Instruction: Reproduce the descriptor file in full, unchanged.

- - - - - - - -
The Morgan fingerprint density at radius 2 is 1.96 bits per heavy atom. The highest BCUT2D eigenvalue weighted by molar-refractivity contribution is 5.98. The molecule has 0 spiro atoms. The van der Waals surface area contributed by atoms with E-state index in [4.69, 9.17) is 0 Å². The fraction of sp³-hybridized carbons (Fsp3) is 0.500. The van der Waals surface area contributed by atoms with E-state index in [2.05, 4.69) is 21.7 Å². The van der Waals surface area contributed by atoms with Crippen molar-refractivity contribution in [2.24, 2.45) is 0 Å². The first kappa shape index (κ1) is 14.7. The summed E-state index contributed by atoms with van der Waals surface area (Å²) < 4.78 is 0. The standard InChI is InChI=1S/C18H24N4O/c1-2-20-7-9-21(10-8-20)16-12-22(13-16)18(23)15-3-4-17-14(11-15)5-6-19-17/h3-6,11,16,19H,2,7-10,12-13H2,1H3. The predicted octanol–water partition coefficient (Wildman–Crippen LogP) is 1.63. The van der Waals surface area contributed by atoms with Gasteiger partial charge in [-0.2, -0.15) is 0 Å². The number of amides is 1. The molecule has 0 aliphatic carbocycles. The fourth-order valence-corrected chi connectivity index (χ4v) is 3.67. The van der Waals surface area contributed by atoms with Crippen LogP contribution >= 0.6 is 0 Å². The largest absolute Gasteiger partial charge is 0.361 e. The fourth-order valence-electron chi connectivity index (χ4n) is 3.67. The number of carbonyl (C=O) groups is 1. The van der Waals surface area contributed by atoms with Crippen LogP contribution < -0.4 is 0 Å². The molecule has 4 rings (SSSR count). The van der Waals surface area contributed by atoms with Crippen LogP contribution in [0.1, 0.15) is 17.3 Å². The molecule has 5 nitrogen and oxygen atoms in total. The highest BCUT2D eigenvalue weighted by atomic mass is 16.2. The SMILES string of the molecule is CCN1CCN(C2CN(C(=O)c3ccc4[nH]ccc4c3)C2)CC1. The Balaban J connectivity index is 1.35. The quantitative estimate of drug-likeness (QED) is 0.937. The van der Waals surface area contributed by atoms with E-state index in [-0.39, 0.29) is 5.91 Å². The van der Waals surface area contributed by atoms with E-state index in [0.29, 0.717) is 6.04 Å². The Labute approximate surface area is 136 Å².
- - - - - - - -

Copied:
The Morgan fingerprint density at radius 2 is 1.96 bits per heavy atom. The highest BCUT2D eigenvalue weighted by molar-refractivity contribution is 5.98. The molecule has 0 spiro atoms. The van der Waals surface area contributed by atoms with E-state index in [4.69, 9.17) is 0 Å². The fraction of sp³-hybridized carbons (Fsp3) is 0.500. The van der Waals surface area contributed by atoms with E-state index in [2.05, 4.69) is 21.7 Å². The van der Waals surface area contributed by atoms with Crippen molar-refractivity contribution in [2.24, 2.45) is 0 Å². The first kappa shape index (κ1) is 14.7. The summed E-state index contributed by atoms with van der Waals surface area (Å²) < 4.78 is 0. The standard InChI is InChI=1S/C18H24N4O/c1-2-20-7-9-21(10-8-20)16-12-22(13-16)18(23)15-3-4-17-14(11-15)5-6-19-17/h3-6,11,16,19H,2,7-10,12-13H2,1H3. The predicted octanol–water partition coefficient (Wildman–Crippen LogP) is 1.63. The van der Waals surface area contributed by atoms with Gasteiger partial charge in [-0.2, -0.15) is 0 Å². The number of amides is 1. The molecule has 0 aliphatic carbocycles. The fourth-order valence-corrected chi connectivity index (χ4v) is 3.67. The van der Waals surface area contributed by atoms with Crippen LogP contribution >= 0.6 is 0 Å². The largest absolute Gasteiger partial charge is 0.361 e. The fourth-order valence-electron chi connectivity index (χ4n) is 3.67. The number of carbonyl (C=O) groups is 1. The van der Waals surface area contributed by atoms with Crippen LogP contribution < -0.4 is 0 Å². The molecule has 4 rings (SSSR count). The van der Waals surface area contributed by atoms with Crippen LogP contribution in [0.1, 0.15) is 17.3 Å². The molecule has 5 nitrogen and oxygen atoms in total. The highest BCUT2D eigenvalue weighted by atomic mass is 16.2. The SMILES string of the molecule is CCN1CCN(C2CN(C(=O)c3ccc4[nH]ccc4c3)C2)CC1. The Balaban J connectivity index is 1.35. The quantitative estimate of drug-likeness (QED) is 0.937. The van der Waals surface area contributed by atoms with E-state index in [-0.39, 0.29) is 5.91 Å². The van der Waals surface area contributed by atoms with E-state index in [0.29, 0.717) is 6.04 Å². The Labute approximate surface area is 136 Å².